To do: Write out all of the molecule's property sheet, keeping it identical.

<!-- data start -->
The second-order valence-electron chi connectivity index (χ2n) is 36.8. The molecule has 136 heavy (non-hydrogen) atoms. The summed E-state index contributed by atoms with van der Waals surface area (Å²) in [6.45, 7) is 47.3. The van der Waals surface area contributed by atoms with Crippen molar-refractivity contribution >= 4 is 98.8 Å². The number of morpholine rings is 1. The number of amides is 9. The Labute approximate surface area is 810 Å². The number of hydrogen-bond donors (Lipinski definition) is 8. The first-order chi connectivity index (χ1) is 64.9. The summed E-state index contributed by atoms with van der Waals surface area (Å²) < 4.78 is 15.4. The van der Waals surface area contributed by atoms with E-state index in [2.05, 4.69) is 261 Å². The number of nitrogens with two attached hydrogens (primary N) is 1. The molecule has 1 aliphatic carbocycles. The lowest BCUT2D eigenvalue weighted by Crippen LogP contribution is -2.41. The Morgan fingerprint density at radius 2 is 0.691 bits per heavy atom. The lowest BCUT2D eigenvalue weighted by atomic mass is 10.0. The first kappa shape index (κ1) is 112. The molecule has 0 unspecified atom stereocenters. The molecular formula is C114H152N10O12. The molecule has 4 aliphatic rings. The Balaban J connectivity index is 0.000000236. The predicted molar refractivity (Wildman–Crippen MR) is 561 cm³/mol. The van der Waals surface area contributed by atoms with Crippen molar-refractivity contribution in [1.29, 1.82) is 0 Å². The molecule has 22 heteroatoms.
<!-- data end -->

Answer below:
The second-order valence-electron chi connectivity index (χ2n) is 36.8. The molecule has 136 heavy (non-hydrogen) atoms. The summed E-state index contributed by atoms with van der Waals surface area (Å²) in [6.45, 7) is 47.3. The van der Waals surface area contributed by atoms with Crippen molar-refractivity contribution >= 4 is 98.8 Å². The number of morpholine rings is 1. The number of amides is 9. The Labute approximate surface area is 810 Å². The number of hydrogen-bond donors (Lipinski definition) is 8. The first-order chi connectivity index (χ1) is 64.9. The summed E-state index contributed by atoms with van der Waals surface area (Å²) < 4.78 is 15.4. The van der Waals surface area contributed by atoms with E-state index in [2.05, 4.69) is 261 Å². The number of nitrogens with two attached hydrogens (primary N) is 1. The molecule has 1 aliphatic carbocycles. The lowest BCUT2D eigenvalue weighted by Crippen LogP contribution is -2.41. The Morgan fingerprint density at radius 2 is 0.691 bits per heavy atom. The lowest BCUT2D eigenvalue weighted by atomic mass is 10.0. The first kappa shape index (κ1) is 112. The molecule has 0 unspecified atom stereocenters. The molecular formula is C114H152N10O12. The molecule has 4 aliphatic rings. The Balaban J connectivity index is 0.000000236. The predicted molar refractivity (Wildman–Crippen MR) is 561 cm³/mol. The van der Waals surface area contributed by atoms with Crippen molar-refractivity contribution in [1.29, 1.82) is 0 Å². The molecule has 22 heteroatoms.